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7 Reasons to Watch the World Cup On Univision Deportes

argentina1 7 Reasons to Watch the World Cup On Univision Deportes

This summer, I’ve watched more soccer on Univision Deportes than ever before. During previous World Cup tournaments, I would have watched 100% of the World Cup on ESPN and ABC, but as my thirst for soccer has increased, so too has my disillusionment with ESPN’s overall coverage of the tournament.

It’s not that ESPN’s coverage is poor. Quite opposite, in fact. However, while they’ve done an above average job of covering the World Cup, Univision’s excellent coverage of the same tournament has exposed several weaknesses in ESPN’s strategy.

But rather than dwell on ESPN, here are my 7 reasons why you should watch the World Cup on Univision:

1. Soccer is the number one priority.

When you switch on Univision, you know that soccer is their number one priority. Whether it’s the in-game World Cup experience, pre-match coverage or World Cup discussion on their morning chat shows, nothing is bigger than the World Cup. Unlike ESPN, they’re not leading their hourly coverage about news regarding a basketball player, Wimbledon tennis or spending their weekend mornings talking about OJ Simpson’s highway chase from 20 years ago.

2. Excitement.

There’s a huge difference in the atmosphere when you flip between Univision and ESPN. At times, ESPN can be quite reserved and quiet, whether it’s during the in-match commentary or post-game analysis. But turn the channel to Univision, and you’ll hear much more excitement and passion in their voices. Their commentaries and goal calls are legendary. But that level of excitement carries through to all of its programming, whether you can understand the Spanish language or not.

3. Sound quality.

The crowd noise for a World Cup game is better than the same game on ESPN. If you don’t believe me, try it. Flip back and forth between the channels and you’ll notice the difference. The increased crowd noise adds to an improved atmosphere and listening experience.

4. Time matters.

When you flip back and forth between Univision and ESPN, you’ll notice another big difference. Every World Cup game televised live around the world is shown on a slight delay — usually about six seconds. But I’ve noticed on several occasions that ESPN has a delay of approximately 1-2 seconds more than Univision. So if you’re watching a game on Univision, you’ll typically see the ball hit the back of the net 1-2 seconds faster than your neighbor next door. In a big match such as your favorite team or a final, that can make a huge difference.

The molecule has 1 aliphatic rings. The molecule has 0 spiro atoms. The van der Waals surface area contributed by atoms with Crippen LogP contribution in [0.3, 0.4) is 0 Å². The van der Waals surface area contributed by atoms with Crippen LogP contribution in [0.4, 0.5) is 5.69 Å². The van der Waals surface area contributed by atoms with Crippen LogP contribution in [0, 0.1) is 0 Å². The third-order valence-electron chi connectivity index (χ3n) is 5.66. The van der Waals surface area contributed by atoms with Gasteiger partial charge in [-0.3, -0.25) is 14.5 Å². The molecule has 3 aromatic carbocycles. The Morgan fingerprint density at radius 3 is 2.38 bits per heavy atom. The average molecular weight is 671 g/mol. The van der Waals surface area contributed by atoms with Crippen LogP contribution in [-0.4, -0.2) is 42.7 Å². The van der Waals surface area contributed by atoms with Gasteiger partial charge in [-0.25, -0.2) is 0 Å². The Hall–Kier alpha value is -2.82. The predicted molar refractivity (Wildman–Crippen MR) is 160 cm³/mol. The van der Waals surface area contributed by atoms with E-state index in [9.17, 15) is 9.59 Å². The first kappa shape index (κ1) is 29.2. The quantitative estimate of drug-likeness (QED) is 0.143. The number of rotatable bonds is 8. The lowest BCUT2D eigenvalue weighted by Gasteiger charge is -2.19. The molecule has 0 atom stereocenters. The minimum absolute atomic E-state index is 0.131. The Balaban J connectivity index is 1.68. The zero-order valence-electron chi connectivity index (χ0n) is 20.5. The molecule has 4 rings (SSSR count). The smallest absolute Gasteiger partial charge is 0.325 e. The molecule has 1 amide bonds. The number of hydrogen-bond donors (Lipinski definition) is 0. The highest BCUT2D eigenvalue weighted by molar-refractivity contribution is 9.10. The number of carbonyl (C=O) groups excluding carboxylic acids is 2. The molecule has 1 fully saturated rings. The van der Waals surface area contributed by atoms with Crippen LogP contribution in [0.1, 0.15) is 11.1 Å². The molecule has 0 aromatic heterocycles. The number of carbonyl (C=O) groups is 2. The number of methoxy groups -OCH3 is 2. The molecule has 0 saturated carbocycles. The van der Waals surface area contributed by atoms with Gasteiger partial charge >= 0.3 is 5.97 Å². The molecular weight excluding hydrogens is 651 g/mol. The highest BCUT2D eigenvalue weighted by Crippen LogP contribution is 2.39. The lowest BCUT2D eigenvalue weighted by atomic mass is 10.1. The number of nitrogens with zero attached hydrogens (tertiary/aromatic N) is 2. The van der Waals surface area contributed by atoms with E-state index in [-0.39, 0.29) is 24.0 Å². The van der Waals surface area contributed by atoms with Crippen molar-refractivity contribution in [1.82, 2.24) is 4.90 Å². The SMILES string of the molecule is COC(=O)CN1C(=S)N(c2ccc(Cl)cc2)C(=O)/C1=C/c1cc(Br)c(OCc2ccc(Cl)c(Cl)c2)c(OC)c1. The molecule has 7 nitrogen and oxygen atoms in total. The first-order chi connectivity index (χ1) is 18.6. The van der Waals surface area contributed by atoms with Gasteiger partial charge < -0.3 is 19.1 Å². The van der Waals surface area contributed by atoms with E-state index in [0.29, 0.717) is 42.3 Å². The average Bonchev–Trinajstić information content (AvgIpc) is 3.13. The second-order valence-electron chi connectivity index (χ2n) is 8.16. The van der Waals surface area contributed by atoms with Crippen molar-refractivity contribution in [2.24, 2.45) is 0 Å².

5 Accessibility.

One of the greatest advantages of watching the World Cup on Univision is that every single game is being shown live across free-to-air television. You don’t need a cable or satellite subscription. You can watch the games via your local Univision affiliate. For cord cutters, this is an enormous advantage.

6. No authentication required.

Another plus for World Cup soccer fans is that you can watch all of the World Cup games for free online without authentication (up until the quarter-finals when authentication will be required). If you want to watch the same games on, you have to authenticate — which means you need to prove online that you have a TV subscription to ESPN or ESPN2.

Univision also offers a World Cup app for smart phones and tablets so you can watch the World Cup games without authentication unlike ESPN’s WatchESPN app. For Univision, this will be up to the quarter-finals of the tournament.

7. Ease of use.

Perhaps one of the most convenient things to remember about Univision is that you only have one channel to remember. You don’t need to turn to the TV guide every day to figure out whether games will be on ESPN, ABC, ESPN2, or whether ESPN’s Last Call is on ESPNEWS, ESPN2, ESPN, etc.   Turn to Univision and you’ll find all of the World Cup games there.

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About Christopher Harris

Founder and publisher of World Soccer Talk, Christopher Harris is the managing editor of the site. He has been interviewed by The New York Times, The Guardian and several other publications. Plus he has made appearances on NPR, BBC World, CBC, BBC Five Live, talkSPORT and beIN SPORT. Harris, who has lived in Florida since 1984, has supported Swansea City since 1979. He's also an expert on soccer in South Florida, and got engaged during half-time of a MLS game. Harris launched EPL Talk in 2005, which was rebranded as World Soccer Talk in 2013.
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